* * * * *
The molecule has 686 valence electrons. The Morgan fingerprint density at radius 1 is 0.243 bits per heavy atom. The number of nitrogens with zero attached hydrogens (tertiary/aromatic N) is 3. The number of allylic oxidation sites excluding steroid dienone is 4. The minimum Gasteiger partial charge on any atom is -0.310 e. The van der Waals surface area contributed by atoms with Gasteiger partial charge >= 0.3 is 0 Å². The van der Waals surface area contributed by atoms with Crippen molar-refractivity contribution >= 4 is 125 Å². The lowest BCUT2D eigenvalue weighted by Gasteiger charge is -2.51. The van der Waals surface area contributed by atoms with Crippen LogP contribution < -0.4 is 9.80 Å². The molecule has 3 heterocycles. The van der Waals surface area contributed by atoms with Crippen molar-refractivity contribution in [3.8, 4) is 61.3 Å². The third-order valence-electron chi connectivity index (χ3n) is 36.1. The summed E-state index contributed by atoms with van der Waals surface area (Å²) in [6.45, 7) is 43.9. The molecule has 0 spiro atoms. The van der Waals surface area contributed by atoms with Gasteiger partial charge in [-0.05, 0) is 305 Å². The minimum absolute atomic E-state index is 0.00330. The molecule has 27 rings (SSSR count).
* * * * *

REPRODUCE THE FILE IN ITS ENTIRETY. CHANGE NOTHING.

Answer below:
The molecule has 686 valence electrons. The Morgan fingerprint density at radius 1 is 0.243 bits per heavy atom. The number of nitrogens with zero attached hydrogens (tertiary/aromatic N) is 3. The number of allylic oxidation sites excluding steroid dienone is 4. The minimum Gasteiger partial charge on any atom is -0.310 e. The van der Waals surface area contributed by atoms with Gasteiger partial charge >= 0.3 is 0 Å². The van der Waals surface area contributed by atoms with Crippen molar-refractivity contribution >= 4 is 125 Å². The lowest BCUT2D eigenvalue weighted by Gasteiger charge is -2.51. The van der Waals surface area contributed by atoms with Crippen LogP contribution < -0.4 is 9.80 Å². The molecule has 3 heterocycles. The van der Waals surface area contributed by atoms with Crippen molar-refractivity contribution in [3.8, 4) is 61.3 Å². The third-order valence-electron chi connectivity index (χ3n) is 36.1. The summed E-state index contributed by atoms with van der Waals surface area (Å²) in [6.45, 7) is 43.9. The molecule has 0 spiro atoms. The van der Waals surface area contributed by atoms with Gasteiger partial charge in [-0.05, 0) is 305 Å². The minimum absolute atomic E-state index is 0.00330. The molecule has 27 rings (SSSR count).